Book Review: “My Father’s Arms Are a Boat”

A children's book about grief and loss

Cover of "My Father's Arms Are A Boat"

Stein Erik Lunde’s “My Father’s Arms Are A Boat” is a Norwegian picture book that tells the story of a young boy and his father trying to make sense out of the grief that has rocked them since the death of the boy’s mother. Translated into English by Kari Dickenson and featuring gorgeous illustrations by Oyvind Torseter, “My Father’s Arms Are A Boat” is not afraid to be sad at times. After all, grief is sad stuff. And the heartbreak of the experience is captured, tenderly and gently in this beautiful book.

The illustrations in the book are a combination of 3D paper constructions, flat drawings, and some paint. The choices in each spread have the effect of creating distance in some scenes and drawing us closer in others. This is, perhaps, a reflection on the vacillation in grief between intense emotional immediacy and numbness.

The book opens with the boy observing his father sitting quietly before the fireplace in the throes of grief over the loss of his wife. The boy retires to his room. His father tells him to leave his door ajar “so that your dreams can come out to me.” In his room, the boy can’t sleep, noting that the house “is quieter now than it’s ever been.” So he creeps back into the living room, where he climbs on his father’s lap and curls into a ball.

As they sit together, the two plan to chop down a spruce tree the next day, an activity that the father enjoys. But the boy begins to worry about the bread that he’s left out for the red birds that hide up in the trees. He asks his father if the fox is going to eat the birds’ bread, and his father reassures him that “everything will be alright.”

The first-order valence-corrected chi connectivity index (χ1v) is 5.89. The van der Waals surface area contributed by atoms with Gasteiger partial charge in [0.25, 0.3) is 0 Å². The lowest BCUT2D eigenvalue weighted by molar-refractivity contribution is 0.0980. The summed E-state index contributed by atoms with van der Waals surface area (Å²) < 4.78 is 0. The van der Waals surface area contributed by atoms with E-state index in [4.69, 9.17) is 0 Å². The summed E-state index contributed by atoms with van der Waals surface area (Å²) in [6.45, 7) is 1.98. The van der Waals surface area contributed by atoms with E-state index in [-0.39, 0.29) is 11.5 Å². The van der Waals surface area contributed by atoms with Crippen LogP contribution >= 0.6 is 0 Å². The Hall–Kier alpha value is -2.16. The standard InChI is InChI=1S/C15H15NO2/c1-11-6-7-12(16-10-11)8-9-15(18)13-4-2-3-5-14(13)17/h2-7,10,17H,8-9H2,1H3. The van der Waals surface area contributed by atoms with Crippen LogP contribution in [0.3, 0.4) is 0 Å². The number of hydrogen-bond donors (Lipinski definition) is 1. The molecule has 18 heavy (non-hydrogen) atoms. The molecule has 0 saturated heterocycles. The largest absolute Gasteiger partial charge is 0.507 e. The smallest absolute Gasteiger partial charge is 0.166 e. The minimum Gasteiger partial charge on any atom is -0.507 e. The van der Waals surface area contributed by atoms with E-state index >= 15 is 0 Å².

We find out why the birds are so important to the boy when he reveals that, when he visited his grandma at the old peoples’ home where she lives, she told him that the red birds are dead people. She could barely talk, but the boy “knew what she meant.”

Page from "My Father's Arms Are a Boat"


Trying to understand where his mother has gone, the boy asks his father, “Is mommy asleep?” His father says that mommy is asleep, but that she’ll never wake up, not in the place she is now. This seems like a bit of a cop out in terms of explaining death to children. Mommy’s not asleep, after all–she has died.

There are children’s pictures books that do a fantastic job of gently yet explicitly explaining the life cycle to children, and explaining what it means for someone’s life to end. But this is not one of those books. Instead, “My Father’s Arms Are a Boat” poetically captures the emotions of the heartbreak of grief — about how we can lean on the people we love to help us through the pain.

At the end of “My Father’s Arms Are a Boat,” the boy’s father picks him up and carries him outside to look at the stars, just as they will help carry him through the loss of his mother.

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